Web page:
Flashcards in Behaviour of tumours Deck (26):
What are the different types of tumour behaviour?
Invasion, metastasis and angiogenesis
What is invasion?
- Invades adjacent normal tissue
- Destroys normal tissue
What is metastasis?
Spreads from site of origin to distant sites and forms new tumours in these new areas
What are the features of invasion?
- Increased motility
- Decreased adhesion
- Production of proteolytic enzymes
- Mechanical pressure
What are cadherins and what is their role in cancer?
Cell to cell adhesion molecules.
Mutation of E-cadherin leads to loss of cell-cell adhesion and contact inhibition
What are integrins and what is their role in cancer?
Cell to matrix adhesion molecules.
Changes in integrin expression lead to decreased cell-matrix adhesion
What is the difference between normal epithelial and mesenchymal cells.
- Epithelial cells are tightly connected, polarised and tethered
- Mesenchymal cells loosely connected, able to migrate
What is epithelial-mesenchymal transition?
In cancer epithelial cells gain mesenchymal properties and can invade and migrate.
Which proteolytic enzymes are active in cancer?
Matrix Metalloproteinases - degrade extracellular matrix.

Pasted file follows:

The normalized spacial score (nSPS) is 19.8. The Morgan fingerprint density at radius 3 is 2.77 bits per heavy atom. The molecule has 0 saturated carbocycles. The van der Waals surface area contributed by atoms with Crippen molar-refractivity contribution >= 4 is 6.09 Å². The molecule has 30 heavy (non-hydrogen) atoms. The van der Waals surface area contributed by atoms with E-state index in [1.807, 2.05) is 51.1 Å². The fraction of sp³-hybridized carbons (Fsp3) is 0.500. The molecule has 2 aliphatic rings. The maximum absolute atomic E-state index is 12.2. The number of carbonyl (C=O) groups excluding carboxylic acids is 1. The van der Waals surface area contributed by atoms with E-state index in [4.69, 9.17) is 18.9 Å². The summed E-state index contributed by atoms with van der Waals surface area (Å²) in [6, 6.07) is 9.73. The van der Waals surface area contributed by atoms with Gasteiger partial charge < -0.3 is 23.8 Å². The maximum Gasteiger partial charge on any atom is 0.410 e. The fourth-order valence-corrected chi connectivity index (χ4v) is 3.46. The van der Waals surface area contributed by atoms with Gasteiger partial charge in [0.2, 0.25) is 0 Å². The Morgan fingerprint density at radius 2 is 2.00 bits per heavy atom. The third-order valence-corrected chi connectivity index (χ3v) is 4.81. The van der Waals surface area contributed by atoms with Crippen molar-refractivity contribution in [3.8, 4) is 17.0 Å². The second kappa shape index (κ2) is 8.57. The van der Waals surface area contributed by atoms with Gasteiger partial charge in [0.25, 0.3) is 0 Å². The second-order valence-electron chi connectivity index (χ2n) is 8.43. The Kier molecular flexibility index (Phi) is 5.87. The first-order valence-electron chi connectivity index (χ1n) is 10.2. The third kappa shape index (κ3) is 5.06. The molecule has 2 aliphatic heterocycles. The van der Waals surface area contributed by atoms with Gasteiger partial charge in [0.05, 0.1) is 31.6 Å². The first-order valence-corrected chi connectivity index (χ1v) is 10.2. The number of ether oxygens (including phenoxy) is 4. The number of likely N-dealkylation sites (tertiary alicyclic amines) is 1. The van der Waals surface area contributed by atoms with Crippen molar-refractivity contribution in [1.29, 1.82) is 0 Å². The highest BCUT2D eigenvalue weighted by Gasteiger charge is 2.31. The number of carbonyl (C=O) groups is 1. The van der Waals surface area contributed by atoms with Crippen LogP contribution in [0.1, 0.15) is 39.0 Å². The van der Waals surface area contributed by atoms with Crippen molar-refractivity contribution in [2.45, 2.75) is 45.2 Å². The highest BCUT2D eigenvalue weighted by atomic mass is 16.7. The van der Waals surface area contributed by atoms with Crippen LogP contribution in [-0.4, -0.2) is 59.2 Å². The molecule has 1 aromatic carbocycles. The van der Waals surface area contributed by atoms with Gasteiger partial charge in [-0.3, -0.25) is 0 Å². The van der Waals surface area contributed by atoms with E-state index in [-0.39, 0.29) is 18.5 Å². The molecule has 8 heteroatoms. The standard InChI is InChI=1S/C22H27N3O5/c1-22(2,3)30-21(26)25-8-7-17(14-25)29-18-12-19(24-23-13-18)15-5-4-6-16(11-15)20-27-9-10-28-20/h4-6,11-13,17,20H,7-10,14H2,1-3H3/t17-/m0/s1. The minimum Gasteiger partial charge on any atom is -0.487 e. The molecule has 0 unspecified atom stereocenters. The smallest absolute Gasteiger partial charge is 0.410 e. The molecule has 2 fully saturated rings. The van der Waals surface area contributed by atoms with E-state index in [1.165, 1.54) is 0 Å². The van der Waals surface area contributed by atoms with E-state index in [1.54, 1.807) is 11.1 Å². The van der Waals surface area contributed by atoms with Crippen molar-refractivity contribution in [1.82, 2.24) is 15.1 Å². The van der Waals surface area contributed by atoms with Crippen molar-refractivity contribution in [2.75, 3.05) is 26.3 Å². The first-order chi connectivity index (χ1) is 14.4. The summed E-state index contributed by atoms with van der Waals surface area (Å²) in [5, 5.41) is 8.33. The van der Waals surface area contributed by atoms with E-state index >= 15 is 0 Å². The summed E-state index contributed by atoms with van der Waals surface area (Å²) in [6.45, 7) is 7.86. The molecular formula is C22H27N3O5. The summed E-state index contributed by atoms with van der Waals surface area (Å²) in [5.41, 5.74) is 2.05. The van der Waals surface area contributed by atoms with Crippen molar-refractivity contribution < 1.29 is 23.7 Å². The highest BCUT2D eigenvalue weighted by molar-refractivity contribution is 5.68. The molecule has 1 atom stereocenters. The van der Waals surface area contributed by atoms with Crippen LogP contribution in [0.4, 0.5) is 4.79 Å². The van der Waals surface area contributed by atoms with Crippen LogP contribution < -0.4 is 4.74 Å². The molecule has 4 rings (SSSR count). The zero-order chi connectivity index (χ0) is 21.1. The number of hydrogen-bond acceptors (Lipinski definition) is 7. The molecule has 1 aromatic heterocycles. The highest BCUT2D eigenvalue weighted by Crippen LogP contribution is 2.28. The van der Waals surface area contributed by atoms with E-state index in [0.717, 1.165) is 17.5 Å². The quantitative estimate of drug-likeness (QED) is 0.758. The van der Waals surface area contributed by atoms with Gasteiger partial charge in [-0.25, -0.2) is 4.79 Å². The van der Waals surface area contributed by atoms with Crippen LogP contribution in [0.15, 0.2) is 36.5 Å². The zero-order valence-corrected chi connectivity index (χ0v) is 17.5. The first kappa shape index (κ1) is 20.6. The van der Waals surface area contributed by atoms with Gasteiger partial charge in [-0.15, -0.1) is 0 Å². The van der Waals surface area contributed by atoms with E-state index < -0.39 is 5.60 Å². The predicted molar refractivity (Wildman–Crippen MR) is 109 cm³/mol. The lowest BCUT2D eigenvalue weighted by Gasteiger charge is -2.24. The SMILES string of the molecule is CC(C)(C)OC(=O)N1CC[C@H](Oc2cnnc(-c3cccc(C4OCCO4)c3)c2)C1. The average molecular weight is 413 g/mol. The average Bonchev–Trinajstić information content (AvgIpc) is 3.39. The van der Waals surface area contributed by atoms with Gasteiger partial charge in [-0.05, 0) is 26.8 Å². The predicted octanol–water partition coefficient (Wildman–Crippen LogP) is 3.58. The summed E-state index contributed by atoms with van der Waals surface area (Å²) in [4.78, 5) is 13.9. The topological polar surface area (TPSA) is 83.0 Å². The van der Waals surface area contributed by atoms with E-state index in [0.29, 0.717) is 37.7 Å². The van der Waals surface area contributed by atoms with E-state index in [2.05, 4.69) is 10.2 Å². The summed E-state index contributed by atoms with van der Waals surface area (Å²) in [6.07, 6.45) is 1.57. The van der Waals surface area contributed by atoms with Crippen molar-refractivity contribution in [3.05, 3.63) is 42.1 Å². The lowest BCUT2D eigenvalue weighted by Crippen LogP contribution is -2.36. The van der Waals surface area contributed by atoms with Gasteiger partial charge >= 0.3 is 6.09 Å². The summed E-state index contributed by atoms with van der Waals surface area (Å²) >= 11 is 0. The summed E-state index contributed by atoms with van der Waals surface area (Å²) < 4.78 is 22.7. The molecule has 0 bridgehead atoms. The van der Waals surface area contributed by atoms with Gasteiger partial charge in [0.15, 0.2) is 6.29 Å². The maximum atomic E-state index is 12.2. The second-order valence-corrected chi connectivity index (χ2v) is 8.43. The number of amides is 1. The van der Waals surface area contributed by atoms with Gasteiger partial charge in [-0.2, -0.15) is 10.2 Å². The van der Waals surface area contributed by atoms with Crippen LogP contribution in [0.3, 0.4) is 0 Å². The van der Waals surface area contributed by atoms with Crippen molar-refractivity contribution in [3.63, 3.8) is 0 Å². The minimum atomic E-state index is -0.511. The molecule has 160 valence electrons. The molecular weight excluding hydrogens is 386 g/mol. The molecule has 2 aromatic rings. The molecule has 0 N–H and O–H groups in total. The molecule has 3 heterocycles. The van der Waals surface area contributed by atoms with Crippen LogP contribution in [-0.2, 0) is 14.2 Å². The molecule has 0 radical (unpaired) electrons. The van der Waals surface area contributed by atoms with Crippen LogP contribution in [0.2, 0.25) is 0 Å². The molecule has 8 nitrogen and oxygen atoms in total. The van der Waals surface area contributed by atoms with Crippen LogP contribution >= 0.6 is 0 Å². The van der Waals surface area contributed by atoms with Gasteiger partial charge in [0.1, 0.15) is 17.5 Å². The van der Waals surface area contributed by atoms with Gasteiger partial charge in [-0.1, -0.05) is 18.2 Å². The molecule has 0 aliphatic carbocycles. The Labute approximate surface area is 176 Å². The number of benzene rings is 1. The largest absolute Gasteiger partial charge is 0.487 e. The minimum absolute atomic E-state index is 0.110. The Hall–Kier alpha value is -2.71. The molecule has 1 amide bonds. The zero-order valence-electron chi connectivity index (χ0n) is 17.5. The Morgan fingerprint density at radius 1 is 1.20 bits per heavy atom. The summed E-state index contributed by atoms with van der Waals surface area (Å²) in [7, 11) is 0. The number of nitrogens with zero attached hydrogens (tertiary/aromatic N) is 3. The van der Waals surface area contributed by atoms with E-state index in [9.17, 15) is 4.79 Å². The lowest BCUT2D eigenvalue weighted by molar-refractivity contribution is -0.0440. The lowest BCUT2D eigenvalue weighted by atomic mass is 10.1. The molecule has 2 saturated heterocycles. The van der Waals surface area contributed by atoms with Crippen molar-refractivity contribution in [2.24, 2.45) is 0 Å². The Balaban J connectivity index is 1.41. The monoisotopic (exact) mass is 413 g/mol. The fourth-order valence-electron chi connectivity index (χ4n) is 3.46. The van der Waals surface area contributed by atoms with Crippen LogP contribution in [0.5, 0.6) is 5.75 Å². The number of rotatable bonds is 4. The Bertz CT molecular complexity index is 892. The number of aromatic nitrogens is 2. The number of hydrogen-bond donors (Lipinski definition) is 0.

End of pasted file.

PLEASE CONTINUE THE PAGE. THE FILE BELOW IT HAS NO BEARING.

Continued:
Interstitial collagenases, gelatinases, stomolysins
What are the potential routes of metastasis?
- Distant or local lymph nodes
- Liver, lungs, bone, brain etc
- Across peritoneal, pleural, pericardial cavities or in CSF
- Spillage of tumour during biopsy/surgery
What are the stages of metastasis?
3. Survival against host defences
4. Adherence and extravasation
By which route do carcinomas typically spread?
By which route do sarcomas typically spread?
Which cancers are most commonly associated with bone mets?
Which cancer is most commonly associated with transcoelomic spread?
Which cancer is most commonly associated with brain and adrenal mets?
What is the mechanical hypothesis?
Dictated by anatomy eg, lymphatic drainage. Liver mets in GI cancer
What else is important in metastasis?
- Tissue environment is important – influences organ selectivity for metastases
- Metastatic cells can remain dormant for years
Why is angiogenesis essential?
If metastases are to grow larger than 1-2mm
Which growth factors are promoters of angiogenesis?
What factors are inhibitors of angiogenesis?
What is stage?
How advanced is the tumour? Has the cancer spread and if so what is the extent of spread.
What is grade?
How aggressive is the tumour? How different does it look from tissue of origin.
How are tumours staged?
Tumours are staged using TMN
T = Size +/- extent of primary tumour
M = Presence and extent of distant metastases
N = Presence and number of lymph node metastases
Can be combined to give an overall stage for the tumour (I-IV)
Each organ has an individual TMN system
Stage can be clinical, pathological or radiological
What is the Dukes staging for colorectal cancer?
A = invades into, but not through bowel wall
B = invades through the bowel wall but with no lymph node metastases
C = Local lymph nodes involved
D = Distant metastases